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Title: Guidance for subaqueous dredged material capping
Authors: United States. Army. Corps of Engineers. New England District.
Texas A & M University.
Geotechnical Laboratory (U.S.)
Coastal and Hydraulics Laboratory (U.S.)
Dredging Operations and Environmental Research Program (U.S.)
Palermo, Michael R.
Clausner, James E.
Rollings, Marian P.
Williams, Gregory L.
Myers, Tommy E.
Fredette, Thomas J., 1955-
Randall, Robert E., 1940-
Keywords: Capping
Dredged material
Open-water disposal
Contaminated sediments
Dredging spoil
Publisher: Environmental Laboratory (U.S.)
Engineer Research and Development Center (U.S.)
Series/Report no.: Technical report ; DOER-1
Description: Technical Report
Abstract: When dredged materials proposed for open-water placement are found to require isolation form the benthic environment due to the presence of contaminants, capping may be appropriate for consideration as a management action. This report is intended to provide technical guidance for evaluation of capping projects. From a technical perspective, this guidance is applicable to dredged material capping projects in ocean waters as well as inland and near-coastal waters. Subaqueous dredged material capping is the controlled, accurate placement of contaminated dredged material at an appropriately selected open-water placement site, followed by a covering or cap of suitable isolating material. A number of capping operations under a variety of placement conditions have been accomplished. Conventional placement equipment and techniques are frequently used for a capping project, but these practices must be controlled more precisely than for conventional placement. Level bottom capping (LBC) is defined as the placement of a contaminated material in a mounded configuration and the subsequent covering of the mound with clean sediment. Contained aquatic disposal is similar to LBC but with the additional provision of some form of lateral confinement (e.g., placement in natural bottom depressions, constructed subaqueous pits, or behind subaqueous berms) to minimize spread of the materials on the bottom. The main body of this report describes specific procedures for all aspects of capping project evaluation and design. A recommended sequence of design activities is presented, and specific design steps are organized into flowcharts as necessary. A number of appendixes are also included in this report that provide detailed information on specific testing procedures, predictive models, etc. A capping operation must be treated as an engineered project with carefully considered design, construction, and monitoring to ensure that the design is adequate. There is a strong interdependence between all components of the design for a capping project. By following an efficient sequence of activities for design, unnecessary data collection and evaluations can be avoided, and a fully integrated design is obtained. The major components of the project design and evaluation process include site selection, equipment and placement techniques, geotechnical considerations, mixing and dispersion during placement, required capping sediment thickness, material spread and mounding during placement, cap stability, and monitoring. Processes influencing the cap design include bioturbation, consolidation, erosion, and potential for advection or diffusion of contaminants. The basic criterion for a successful capping operation is simply that the cap thickness required to isolate the contaminated material from the environment be successfully placed and maintained. The cost of capping is generally lower than alternatives involving confined (diked) disposal facilities. The geochemical environment for subaqueous capping favors long-term stability of contaminants as compared with the upland environment where geochemical changes may favor increased mobility of contaminants. Capping is therefore an attractive alternative for disposal of contaminated sediments from both economic and environmental standpoints.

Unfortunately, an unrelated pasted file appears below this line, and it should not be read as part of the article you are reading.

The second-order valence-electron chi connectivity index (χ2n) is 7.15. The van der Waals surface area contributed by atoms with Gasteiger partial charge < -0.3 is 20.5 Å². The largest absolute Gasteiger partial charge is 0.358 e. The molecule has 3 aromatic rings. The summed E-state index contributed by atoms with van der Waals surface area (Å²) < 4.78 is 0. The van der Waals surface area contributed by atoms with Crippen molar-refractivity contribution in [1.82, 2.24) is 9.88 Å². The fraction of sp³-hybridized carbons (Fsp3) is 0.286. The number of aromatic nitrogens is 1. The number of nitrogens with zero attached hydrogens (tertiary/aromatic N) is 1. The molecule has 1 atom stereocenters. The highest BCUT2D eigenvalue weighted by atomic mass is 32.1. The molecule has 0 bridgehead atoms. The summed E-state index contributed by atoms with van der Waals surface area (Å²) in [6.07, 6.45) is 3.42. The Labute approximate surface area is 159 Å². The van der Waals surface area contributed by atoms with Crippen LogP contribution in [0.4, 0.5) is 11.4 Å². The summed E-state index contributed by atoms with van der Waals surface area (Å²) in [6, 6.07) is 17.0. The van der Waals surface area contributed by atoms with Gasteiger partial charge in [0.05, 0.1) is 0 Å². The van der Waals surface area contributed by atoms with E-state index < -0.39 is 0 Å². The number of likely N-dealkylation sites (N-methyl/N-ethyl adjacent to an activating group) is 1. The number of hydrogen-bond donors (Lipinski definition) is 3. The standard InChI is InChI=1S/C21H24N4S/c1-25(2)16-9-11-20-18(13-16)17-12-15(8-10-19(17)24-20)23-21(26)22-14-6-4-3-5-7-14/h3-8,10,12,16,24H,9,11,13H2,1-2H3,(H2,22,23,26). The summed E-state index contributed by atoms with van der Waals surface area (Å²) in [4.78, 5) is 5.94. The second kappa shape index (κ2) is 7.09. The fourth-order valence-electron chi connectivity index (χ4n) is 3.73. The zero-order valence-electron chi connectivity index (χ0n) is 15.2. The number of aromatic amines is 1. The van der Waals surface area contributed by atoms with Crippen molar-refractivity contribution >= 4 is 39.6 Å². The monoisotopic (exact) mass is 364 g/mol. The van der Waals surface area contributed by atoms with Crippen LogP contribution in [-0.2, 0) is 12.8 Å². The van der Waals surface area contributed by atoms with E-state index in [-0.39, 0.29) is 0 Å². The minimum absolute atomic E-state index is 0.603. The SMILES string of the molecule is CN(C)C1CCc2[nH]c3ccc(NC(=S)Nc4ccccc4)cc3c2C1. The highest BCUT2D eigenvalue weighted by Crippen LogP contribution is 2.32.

Appears in Collections:Technical Report

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